• Fixed-Term Contracts: Generally, severance pay is not required for employees on fixed-term contracts that expire. However, specific employment contracts may have different provisions.

Calculation of Severance Pay

Severance pay in the DRC is calculated based on the employee's basic salary and their length of service as per Article 71 of the Labor Code. The factors used to determine severance pay include:

  • Years of Service: For each year worked, the employee is entitled to severance based on a percentage of their monthly salary. The percentage increases over time.
  • Employee Category: Ministerial Order No. 12/CAB. MIN/TPS/117/2005 may stipulate different severance pay calculations for specific employee categories.

Please note that the specific calculation of severance pay may vary depending on an individual employment contract or collective bargaining agreements applicable to the company.

Termination process

The Democratic Republic of Congo (DRC) Labor Code provides the framework for how employers should handle employment termination. It outlines specific permissible grounds, required procedures, and employee rights.

Types of Termination

  • Termination by Employer: This includes dismissals due to economic reasons, involuntary redundancies, or in some cases, employee performance or capacity.
  • Termination by Employee: An employee may choose to resign from their position.
  • Termination by Mutual Agreement: Both employer and employee can reach an agreement to end the employment relationship.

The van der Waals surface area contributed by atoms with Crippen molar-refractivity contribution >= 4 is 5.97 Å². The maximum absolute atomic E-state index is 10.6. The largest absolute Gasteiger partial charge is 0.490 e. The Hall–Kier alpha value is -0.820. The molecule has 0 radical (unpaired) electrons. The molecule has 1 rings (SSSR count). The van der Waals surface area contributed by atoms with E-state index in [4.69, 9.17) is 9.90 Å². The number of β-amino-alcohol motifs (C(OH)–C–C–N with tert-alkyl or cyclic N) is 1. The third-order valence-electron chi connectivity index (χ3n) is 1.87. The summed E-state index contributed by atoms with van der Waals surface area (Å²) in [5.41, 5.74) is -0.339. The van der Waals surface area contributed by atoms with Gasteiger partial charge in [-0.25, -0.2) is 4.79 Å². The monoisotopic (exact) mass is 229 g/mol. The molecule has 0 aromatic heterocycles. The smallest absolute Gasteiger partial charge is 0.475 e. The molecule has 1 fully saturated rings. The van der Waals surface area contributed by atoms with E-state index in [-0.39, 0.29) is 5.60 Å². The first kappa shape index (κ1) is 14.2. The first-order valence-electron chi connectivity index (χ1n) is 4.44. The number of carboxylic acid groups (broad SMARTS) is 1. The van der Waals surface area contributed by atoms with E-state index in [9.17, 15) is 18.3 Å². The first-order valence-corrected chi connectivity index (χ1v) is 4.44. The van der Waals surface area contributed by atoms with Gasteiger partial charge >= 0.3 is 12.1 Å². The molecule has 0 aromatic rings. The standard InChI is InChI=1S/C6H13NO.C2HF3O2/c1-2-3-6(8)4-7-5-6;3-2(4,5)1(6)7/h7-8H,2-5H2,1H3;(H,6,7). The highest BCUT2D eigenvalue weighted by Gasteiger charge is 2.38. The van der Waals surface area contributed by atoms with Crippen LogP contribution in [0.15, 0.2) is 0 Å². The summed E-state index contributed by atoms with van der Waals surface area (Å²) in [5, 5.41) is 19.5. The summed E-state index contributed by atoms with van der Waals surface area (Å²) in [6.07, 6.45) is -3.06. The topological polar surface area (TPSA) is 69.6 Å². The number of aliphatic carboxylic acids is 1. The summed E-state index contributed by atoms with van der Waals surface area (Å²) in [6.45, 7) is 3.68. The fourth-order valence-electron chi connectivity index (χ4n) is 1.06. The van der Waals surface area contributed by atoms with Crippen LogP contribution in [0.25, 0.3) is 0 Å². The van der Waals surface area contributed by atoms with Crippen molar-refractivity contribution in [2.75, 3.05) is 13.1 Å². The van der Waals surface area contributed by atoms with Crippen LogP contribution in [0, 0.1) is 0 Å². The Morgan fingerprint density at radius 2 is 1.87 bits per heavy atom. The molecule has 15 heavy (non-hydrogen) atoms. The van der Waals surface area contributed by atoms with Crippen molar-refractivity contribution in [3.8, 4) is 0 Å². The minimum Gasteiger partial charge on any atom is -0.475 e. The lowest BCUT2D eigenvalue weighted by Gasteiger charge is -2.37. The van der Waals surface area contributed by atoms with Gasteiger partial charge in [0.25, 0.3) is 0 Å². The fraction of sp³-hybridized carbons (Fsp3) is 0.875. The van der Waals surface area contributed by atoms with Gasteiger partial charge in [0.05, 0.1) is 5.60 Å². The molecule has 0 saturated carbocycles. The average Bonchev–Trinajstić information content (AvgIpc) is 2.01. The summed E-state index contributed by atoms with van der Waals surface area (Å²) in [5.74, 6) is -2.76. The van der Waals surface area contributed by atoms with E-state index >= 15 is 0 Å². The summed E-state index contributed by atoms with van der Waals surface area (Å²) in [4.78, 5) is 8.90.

• Expiry of Fixed-Term Contracts: These contracts naturally conclude at the end of the agreed term.

Valid Grounds for Employer-Initiated Termination

The Labor Code (Article 62) permits employer-initiated termination in the following circumstances:

  • Serious Misconduct: Grave breaches of obligations or behavior incompatible with job continuation.
  • Repeated Misconduct: Lesser offenses that persist despite warnings.
  • Economic, Technical, or Structural Changes: Justified workforce reductions due to business necessity.
  • Force Majeure: Unforeseeable events outside the employer's control making job continuation impossible.
  • Worker Incapacity: When the employee is unable to perform their job duties effectively.

Prohibited Grounds for Termination

The DRC Labor Code (Article 63) protects employees from unfair dismissal based on:

  • Pregnancy, childbirth, or breastfeeding
  • Marital status
  • Gender
  • Race
  • Religion
  • Political opinion
  • Nationality
  • Trade union affiliation
  • Filing a good-faith complaint against the employer

Termination Procedure

  1. Written Notice: The employer must provide written termination notice, stating reasons and date of termination.
  2. Employee Response: The employee has the right to provide an explanation or defense.
  3. Workforce Reduction Consultation: In cases of economic redundancies, the employer may need to consult with the Labour Inspectorate or relevant worker representatives.
  4. Certificate of Service: The employer is legally obligated to issue a certificate of service to the terminated employee.